Thomas Jefferson Papers

To Thomas Jefferson from Frederick Muhlenberg, 11 February 1801

From Frederick Muhlenberg

Lancaster Feby. 11th. 1801.


It being the prevailing Opinion, whether well or ill founded, I do not presume to judge, that a Change will be made in the Revenue officers of this State, acting for the United States; permit me in the most respectful Manner to offer myself as a Candidate for the Office of Collector at the Port of Philadelphia. Tho’ I humbly hoped I had some small Claim on the Public, after a Life of Toil & Industry, 21 Years of which were devoted to the public in honourable but unprofitable Stations, yet seeing how things went, I had concluded to retire from public Life and public Affairs, but just at this Period a Son in Law of mine who was deeply engaged in Trade suffered a Series of Misfortunes occasioned entirely by french & british Captures, which was attended with the most serious Consequences to myself, & that at a time of Life, when Misfortunes have double Weight. Thus circumstanced, & the Business I was engaged in, vizt. Refining of Sugar having been rendered unprofitable by the Exise or duty on it, unless carried on more extensively than my Capital would admit, I was again obliged to seek for public Employment, & accordingly made Application for the Office of Treasurer of the Mint, but met with no Success. Some time afterwards, when the Office of Collector became vacant by the Resignation of Mr. Delany, I was advised by my friends to apply for it, & from their Information as well as some Hints given to me, I had reason expect Success. But whatever good Wishes may have been entertained for me, Mr. Wolcotts Influence prevailed. This Gentleman I had offended by taking the active part I had in discovering his friend Hamiltons Affair of Gallantry, & thus I had once more to lament my fate & sing with Ovid. Cur aliquid vidi &c. Mr. Latimer, who never had served the State or U. States in any Capacity, except that of Member of Assembly 4 Years 2 of which he was Speaker, was appointed, tho’ I had served the State 2 Years as a Member of the old Congress vizt. 1779 & 1780–3 Years as Speaker of the Assembly—one Year as President of the Council of Censors—one Year as President of the ratifying Convention & four Years as a Member & four Years as Speaker of the House of Representatives of the U. States.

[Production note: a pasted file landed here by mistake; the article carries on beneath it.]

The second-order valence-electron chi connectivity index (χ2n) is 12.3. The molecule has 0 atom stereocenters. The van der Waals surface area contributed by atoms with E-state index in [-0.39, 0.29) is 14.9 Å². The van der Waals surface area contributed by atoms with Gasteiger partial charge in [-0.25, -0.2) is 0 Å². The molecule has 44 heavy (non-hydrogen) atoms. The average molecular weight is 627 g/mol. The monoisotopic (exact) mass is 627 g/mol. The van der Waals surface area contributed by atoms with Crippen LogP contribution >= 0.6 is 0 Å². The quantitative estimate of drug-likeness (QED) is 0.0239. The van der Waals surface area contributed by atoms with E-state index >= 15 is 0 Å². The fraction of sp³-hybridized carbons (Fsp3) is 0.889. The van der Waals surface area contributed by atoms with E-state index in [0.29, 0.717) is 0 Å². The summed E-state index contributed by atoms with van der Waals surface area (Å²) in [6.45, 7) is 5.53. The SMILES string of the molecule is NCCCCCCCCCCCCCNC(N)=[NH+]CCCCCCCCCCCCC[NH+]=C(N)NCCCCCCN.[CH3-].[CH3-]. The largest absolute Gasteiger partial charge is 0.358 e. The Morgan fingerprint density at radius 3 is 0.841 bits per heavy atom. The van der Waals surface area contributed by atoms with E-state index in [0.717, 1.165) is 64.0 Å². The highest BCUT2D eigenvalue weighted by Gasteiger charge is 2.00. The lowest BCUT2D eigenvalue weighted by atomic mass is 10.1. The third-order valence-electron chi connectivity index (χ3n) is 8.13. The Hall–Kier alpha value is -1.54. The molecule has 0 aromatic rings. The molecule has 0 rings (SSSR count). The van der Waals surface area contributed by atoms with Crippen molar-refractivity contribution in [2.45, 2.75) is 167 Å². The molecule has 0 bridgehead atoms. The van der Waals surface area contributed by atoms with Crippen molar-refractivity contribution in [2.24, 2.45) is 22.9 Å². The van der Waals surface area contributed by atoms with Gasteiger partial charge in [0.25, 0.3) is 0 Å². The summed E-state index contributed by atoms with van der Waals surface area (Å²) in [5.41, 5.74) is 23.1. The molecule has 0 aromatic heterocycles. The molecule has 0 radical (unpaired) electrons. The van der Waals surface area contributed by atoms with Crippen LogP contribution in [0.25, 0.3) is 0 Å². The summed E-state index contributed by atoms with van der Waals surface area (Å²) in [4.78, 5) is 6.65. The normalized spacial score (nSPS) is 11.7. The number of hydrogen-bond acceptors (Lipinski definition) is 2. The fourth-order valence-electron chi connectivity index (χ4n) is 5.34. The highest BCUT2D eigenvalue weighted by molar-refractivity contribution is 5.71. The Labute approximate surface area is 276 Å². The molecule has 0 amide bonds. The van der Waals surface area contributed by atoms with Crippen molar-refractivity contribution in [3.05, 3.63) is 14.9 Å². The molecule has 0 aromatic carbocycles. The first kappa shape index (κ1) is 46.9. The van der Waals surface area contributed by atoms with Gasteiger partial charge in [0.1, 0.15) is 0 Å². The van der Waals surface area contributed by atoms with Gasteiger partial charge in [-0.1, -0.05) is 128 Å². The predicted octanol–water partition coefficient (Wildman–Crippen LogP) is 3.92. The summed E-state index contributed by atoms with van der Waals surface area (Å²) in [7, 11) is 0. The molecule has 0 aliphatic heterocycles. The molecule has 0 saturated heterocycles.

During the whole of my political Career, no one, even of my Enemies, if any I have, has ever laid any thing improper to my Charge unless it be the unfortunate Vote on making Provision for carrying the british Treaty into Effect, which I gave at that time from a Conviction that it was choosing the least of two Evils, & which I trust has not deprived me of the Confidence of my fellow Citizens.

From a long Residence in the City & having heretofore been extensively engaged in Business myself, I have a general Knowledge of, and intimate Acquaintance with the principal Merchants of that Place, and can obtain any Recommendations that may be deemed necessary, having also very frequently transacted Business at the Custom house myself, and assisted in framing the present Revenue Laws, I trust I understand them fully, & am capable of performing the Duties required by them to Your & the Publics Satisfaction. To Your Wisdom & Goodness I submit my Application, with the most solemn Engagement on my part, that I shall, if appointed, endeavour to the utmost of my Abilites, to perform the Duties of the Station with Industry fidelity & Accuracy, and that nothing will ever alter or diminish that cordial Attachment & high Respect with which I have the Honor to be